Central Asia: Are Chinese Telecoms Acting as the Ears for Central Asian Authoritarians?
Two Chinese telecommunications giants are under scrutiny by a US congressional committee. The outcome of the probe could have revealing implications for Central Asian states, which have used these companies to modernize their telecom sectors.
US legislators have expressed concern that Huawei and ZTE act as front companies for the Chinese government, and represent a grave “cyber-security threat.” The chairman of the House Permanent Select Committee on Intelligence, Michigan Republican Mike Rogers, asserted during a congressional hearing last October that China is engaged in the “brazen and wide-scale theft of intellectual property from foreign commercial competitors.”
“Attributing this espionage isn’t easy, but talk to any private sector cyber analyst, and they will tell you there is little doubt that this is a massive campaign being conducted by the Chinese government,” he added.
ZTE and Huawei strenuously deny collaborating with the Chinese government to steal data. But on November 17, Rogers launched a committee probe into “into the threat posed by Chinese-owned telecommunications companies working in the United States, and the government’s response to that threat.”
An investigation by EurasiaNet.org focusing on ZTE and Huawei’s penetration of the Central Asian telecoms sector shows that the companies, with Chinese government backing, have secured contracts in Kyrgyzstan, Tajikistan, Turkmenistan and Uzbekistan.
If the US congressional committee’s premise for its probe – that Huawei and ZTE provide systems that enable a Chinese-government-backed data theft operation - is correct, then every Central Asian state except Kazakhstan would appear to be in a vulnerable spot. It is also possible that authoritarian-minded governments in the region are using Chinese technology to snoop on their own people. Central Asian states, especially Turkmenistan and Uzbekistan, are routinely listed in watchdog rankings as among the most repressive states in the world.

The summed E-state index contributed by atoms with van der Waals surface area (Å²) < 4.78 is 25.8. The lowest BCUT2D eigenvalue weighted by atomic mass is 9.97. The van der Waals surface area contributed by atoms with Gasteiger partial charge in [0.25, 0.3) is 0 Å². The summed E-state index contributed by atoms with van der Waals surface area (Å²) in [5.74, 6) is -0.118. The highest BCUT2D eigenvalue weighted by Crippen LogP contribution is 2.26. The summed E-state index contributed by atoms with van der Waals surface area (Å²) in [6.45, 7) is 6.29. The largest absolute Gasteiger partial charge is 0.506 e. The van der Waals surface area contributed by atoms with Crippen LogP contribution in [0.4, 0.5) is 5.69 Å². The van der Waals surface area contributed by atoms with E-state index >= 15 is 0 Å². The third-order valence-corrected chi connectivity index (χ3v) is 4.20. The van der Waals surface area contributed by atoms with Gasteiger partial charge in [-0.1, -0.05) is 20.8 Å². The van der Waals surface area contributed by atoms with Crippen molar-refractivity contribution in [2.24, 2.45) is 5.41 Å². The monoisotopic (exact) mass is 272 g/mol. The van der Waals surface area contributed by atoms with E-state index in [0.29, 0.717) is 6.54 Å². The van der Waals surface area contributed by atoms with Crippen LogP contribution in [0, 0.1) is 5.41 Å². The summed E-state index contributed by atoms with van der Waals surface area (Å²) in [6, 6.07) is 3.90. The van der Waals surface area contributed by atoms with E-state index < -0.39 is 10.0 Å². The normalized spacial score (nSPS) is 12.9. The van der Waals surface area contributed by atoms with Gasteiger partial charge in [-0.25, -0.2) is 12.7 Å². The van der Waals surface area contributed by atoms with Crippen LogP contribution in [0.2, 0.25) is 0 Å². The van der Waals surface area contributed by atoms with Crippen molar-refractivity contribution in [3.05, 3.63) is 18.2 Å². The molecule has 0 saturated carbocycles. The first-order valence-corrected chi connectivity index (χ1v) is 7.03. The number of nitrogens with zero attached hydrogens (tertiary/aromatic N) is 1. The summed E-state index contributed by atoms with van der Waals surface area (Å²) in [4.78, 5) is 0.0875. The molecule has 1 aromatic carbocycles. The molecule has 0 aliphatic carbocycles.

Huawei and ZTE have been active in Central Asia for more than a decade. In 2001, Kyrgyzstan received $10-million worth of free ZTE equipment in the form of inter-governmental aid and used it to install a telephone station for 10,000 subscribers in Bishkek. In addition, a number of leading Kyrgyz mobile phone and internet providers -- including Sapatcom, Asia-Info, Megacom and Saima Telecom -- use equipment purchased from ZTE or Huawei. And in 2009, Kyrgyztelecom and Huawei signed a contract to increase the bandwith of existing fiber optic lines in Kyrgyzstan.
In Tajikistan, ZTE modernized telephone exchanges across the country, and in 2005 it built a commercial Next Generation Network, a single network for telephone and internet provision, the first of its kind in Central Asia. In December 2006, the China Development Bank (CDB) gave a $70.6-million loan to the Tajik-Chinese mobile operator TK-mobile for new equipment purchased from ZTE. In addition, President Imomoli Rahmon’s state visits to China have often included meetings with ZTE or Huawei executives.